Pilkerton's Prognostications

This blog contains some of my past articles for the school newspaper and other musings I feel like posting. Beware liberals!

Wednesday, February 08, 2006

My balls are juiced


With the Superbowl behind us, sports fans enter into the most boring and unproductive month in all of organized sports.
While it is true that February offers us such gems as the NFL ProBowl and miscellaneous NBA games, we basically see this month as a stepping stone towards March Madness and then onto the baseball season.
For us poor, desperate, sports fans, spring training has come a bit early this year thanks to one has been on a lonely mission: that man, Jose Canseco.
Jose Canseco, a former baseball all-star and current baseball whistle-blower is coming out with a new book in which he describes the rampant use of steroids in baseball over the past 15 years. Coincidentally, it was approximately 15 years ago when Jose Canseco actually did anything athletic so one must look at this book with some reservations due to Canseco's notoriety as an eccentric and publicity hound.
That being said, we must also not dismiss Canseco as easily as we did when our favorite New York team acquired him for a half hour one summer a few years ago. With all of the reports about steroid use and BALCO inundating the sports media, we are forced to give Canseco?s claims a second look.
The most blasphemous claim in Canseco's book is that he allegedly injected baseball demi-god and the savior of the post-strike era, Mark McGwire with steroids while they were teammates in Oakland. Baseball society looks at this accusation as particularly troublesome.
Mark McGwire was a huge man and admitted to taking a substance called Andro, which has since been banned, but not actually called a steroid by any of the rulemakers in the league. Painting McGwire as a steroid user would blemish the post-strike era in baseball because McGwire and Sammy Sosa (who also bulked up suspiciously after entering the league as a lanky 20-yearold) are credited with bringing the fans back to baseball after the strike with their dynamic race to eclipse Roger Maris' homerun record. I personally believe that McGwire could have been taking steroids, but Canseco?s claims lack any witnesses or substantiation by former teammates. One would assume that someone else would come forward with information as troubling as McGwire being a steroid user.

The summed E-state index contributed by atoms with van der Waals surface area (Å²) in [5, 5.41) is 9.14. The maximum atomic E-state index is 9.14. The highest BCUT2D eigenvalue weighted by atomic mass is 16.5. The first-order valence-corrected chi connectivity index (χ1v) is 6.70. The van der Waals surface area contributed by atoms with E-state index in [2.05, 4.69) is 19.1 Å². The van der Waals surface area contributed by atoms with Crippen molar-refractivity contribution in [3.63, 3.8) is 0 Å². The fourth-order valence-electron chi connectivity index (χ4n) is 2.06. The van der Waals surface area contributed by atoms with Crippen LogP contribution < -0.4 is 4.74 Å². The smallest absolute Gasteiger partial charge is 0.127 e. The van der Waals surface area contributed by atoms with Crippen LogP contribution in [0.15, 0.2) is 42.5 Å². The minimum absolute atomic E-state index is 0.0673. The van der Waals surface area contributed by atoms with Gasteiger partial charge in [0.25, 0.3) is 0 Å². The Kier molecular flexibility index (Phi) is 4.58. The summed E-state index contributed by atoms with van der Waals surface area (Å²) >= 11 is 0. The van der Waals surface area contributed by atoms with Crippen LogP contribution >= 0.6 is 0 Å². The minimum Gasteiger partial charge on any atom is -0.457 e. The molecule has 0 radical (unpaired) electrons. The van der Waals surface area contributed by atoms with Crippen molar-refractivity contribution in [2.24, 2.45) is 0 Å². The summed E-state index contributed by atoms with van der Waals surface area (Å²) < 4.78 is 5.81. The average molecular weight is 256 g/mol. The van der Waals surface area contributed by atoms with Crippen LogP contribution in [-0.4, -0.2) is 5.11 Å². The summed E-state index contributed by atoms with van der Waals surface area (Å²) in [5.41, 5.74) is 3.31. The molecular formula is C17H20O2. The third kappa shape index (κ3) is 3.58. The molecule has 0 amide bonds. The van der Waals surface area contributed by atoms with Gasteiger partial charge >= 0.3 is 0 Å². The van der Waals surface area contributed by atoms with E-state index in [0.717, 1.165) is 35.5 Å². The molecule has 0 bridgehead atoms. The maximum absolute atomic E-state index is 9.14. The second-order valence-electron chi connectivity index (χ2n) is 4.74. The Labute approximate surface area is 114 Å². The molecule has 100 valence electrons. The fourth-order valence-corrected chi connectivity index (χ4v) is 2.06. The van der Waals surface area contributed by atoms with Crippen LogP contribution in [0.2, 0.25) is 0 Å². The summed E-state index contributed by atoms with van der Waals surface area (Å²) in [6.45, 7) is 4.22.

The topic of steroids in baseball is a slippery slope because until recently steroids were not tested for in major league baseball and it was simply impossible for baseball to keep up with all of the designer performance enhancing supplements that were being created to elude any testing procedures that were threatened. In the case of Barry Bonds, Jason Giambi, and Gary Sheffield, BALCo supplied them with creams and other supplements that they say they were not aware of being steroids in the classical sense.
It is doubtful that any of these players, Bonds especially will ever be able to shake the specter of steroids from their legacies, but Canseco claims more than a few superstars were participating in such activities. Canseco argues that he knows that as much as eighty percent of major league baseball players have or are using steroids and the culture of baseball almost demands they do so in order to compete with the thousands of other players that are waiting to take their jobs from them.
Canseco went as far as indicting President Bush in his new book. President Bush was once part owner of the Texas Rangers franchise and Mr. Canseco claims that he turned a blind eye to any illegal use of steroids in the interest of winning baseball games and that every owner in professional baseball follows the practice of turning a blind eye.
The jury is still out on Canseco's claims and whether or not he is telling the complete truth is almost a footnote on the facts that exist in baseball today. The fact of the matter is that steroids have been a problem over the past several years and that the league will have to back up its newly instituted regulations. Mark McGwire has yet to make any public statements in response to Canseco's claims and we won't ever know the truth on that one so talking about it is almost pointless. Everyone has a shadow cast over them now that the shit has hit the fan and baseball will have to rebuild its relationship with the fans.
I honestly don't care whether or not baseball players are using steroids, homeruns are entertainment and we should allow these fools to kill themselves aspiring to entertain us if that's how they wish to use their money and live their lives.
I say give them more and let us genetically alter the professional athlete to create sports unlike the world has ever seen. That is just my opinion of course and I doubt if any sports personality is going to agree, but deep down, I doubt I'm alone in seeing the irony of these players being paid millions to kill themselves. Let us laugh at Jose Canseco and how he's jealous of successful athletes and let us also not dismiss him, the most dangerous people are those with nothing to lose.
This should keep us interested just long enough to get us in to March where we can turn our attention towards college basketball and then to baseball, welcome spring and viva la steroids.


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